Lotus Plans Two New Sports Cars For 2020, SUV Also In The Pipeline

The last time Lotus launched an all-new sports car, the year was 2009 and the culprit was the Evora. Which evolved into the Evora 400, then the British automaker went crazy with the 410, GT430, and the GT430 Sport.
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If it seems that Lotus launches a different version of the same car every two months or so, that’s because the automaker doesn’t have anything else to do with the limited budget for research and development. The thing is, there’s a change on the horizon following Geely’s acquisition of Lotus.

The Chinese company that controls Volvo and 49 percent of Proton wishes for Lotus to spring back to its former glory. Infusing millions in the automaker is just the first step of the transformation, with An Cong Hui of Geely wishing for Lotus to be ranked alongside Ferrari and Porsche.”

A pair of sports car, which are set to arrive in 2020 according to Automotive News Europe, will lead the revival. Chief executive officer Jean-Marc Gales refused to go into further detail, but mentioned that “one of the sports car” would replace a current member of the model lineup.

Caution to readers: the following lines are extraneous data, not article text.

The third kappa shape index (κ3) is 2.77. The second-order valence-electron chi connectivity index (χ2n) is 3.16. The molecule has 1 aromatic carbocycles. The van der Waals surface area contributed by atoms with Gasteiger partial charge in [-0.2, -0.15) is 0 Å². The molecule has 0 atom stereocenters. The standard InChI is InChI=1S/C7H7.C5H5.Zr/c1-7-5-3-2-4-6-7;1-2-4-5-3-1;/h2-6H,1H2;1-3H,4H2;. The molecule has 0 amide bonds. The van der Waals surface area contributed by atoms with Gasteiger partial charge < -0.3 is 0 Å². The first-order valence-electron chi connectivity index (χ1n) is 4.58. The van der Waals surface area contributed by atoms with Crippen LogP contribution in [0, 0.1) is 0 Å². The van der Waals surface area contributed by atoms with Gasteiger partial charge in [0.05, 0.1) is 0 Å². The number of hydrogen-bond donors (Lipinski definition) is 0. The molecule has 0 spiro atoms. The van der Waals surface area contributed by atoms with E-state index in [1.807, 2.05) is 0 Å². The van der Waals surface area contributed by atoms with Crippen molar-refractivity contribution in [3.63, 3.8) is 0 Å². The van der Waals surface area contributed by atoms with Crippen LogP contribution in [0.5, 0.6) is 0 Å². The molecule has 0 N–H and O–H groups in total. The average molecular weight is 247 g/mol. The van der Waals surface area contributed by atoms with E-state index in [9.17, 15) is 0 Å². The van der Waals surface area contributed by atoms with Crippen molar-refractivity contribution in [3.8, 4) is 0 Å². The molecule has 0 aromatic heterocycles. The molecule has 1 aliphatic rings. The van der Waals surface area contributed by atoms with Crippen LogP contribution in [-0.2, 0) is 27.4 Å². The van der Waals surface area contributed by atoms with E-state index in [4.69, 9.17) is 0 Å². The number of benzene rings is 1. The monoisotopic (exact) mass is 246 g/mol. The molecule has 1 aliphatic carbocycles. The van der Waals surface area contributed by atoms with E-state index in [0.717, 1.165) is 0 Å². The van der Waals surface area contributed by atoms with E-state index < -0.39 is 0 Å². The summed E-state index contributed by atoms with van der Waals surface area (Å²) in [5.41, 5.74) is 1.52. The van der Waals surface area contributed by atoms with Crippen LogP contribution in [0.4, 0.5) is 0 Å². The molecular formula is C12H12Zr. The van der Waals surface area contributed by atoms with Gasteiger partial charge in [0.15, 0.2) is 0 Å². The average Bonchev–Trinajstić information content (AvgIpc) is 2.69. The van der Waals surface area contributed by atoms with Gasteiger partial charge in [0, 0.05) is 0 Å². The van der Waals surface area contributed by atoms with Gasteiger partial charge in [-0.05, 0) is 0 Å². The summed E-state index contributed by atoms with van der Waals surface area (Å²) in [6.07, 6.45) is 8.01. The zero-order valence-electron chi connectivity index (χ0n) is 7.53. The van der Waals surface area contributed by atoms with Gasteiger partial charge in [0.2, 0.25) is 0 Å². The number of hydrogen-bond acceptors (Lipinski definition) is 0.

The Evora is two years older than the Elise, but bear in mind the Series 3 is nothing more than a facelift of the Series 2 Elise. What that means, in turn, is that the core model can trace its roots back to 2001. All things considered, it’s the little one that needs a replacement as soon as possible.

“We are very confident we can launch those sports cars in two years and beat the competition where we want to beat them,” argues the head honcho. “We will never be No. 1 in luggage space, but we will be in handling,” which is reassuring considering that great handling is the defining characteristic of the company founded by Colin Chapman.

Automotive News Europe understands that one of the cars will use a bonded-aluminum platform based on a current design, with the other expected to get a carbon-fiber tub. Regarding the more expensive of the two models, “it will be something similar [to the 3-11] but much more civilized, because the 3-11 is pretty raw.” When Lotus says that about one of its most driver-focused cars, you know these people mean business.

The Lotus SUV, meanwhile, will launch a year or two after the two sports cars, with production expected to start “in China and one other location.” To help with the development of these three newcomers, Lotus announced that it would hire 300 new people at its headquarters in Norfolk, England.

What pushes Lotus to expand its operations and diversify its lineup is not just survival, but profitability. From last year’s 1,600 vehicles, the automaker hopes to increase the sales volume to more than 10,000 vehicles once the SUV joins the lineup.


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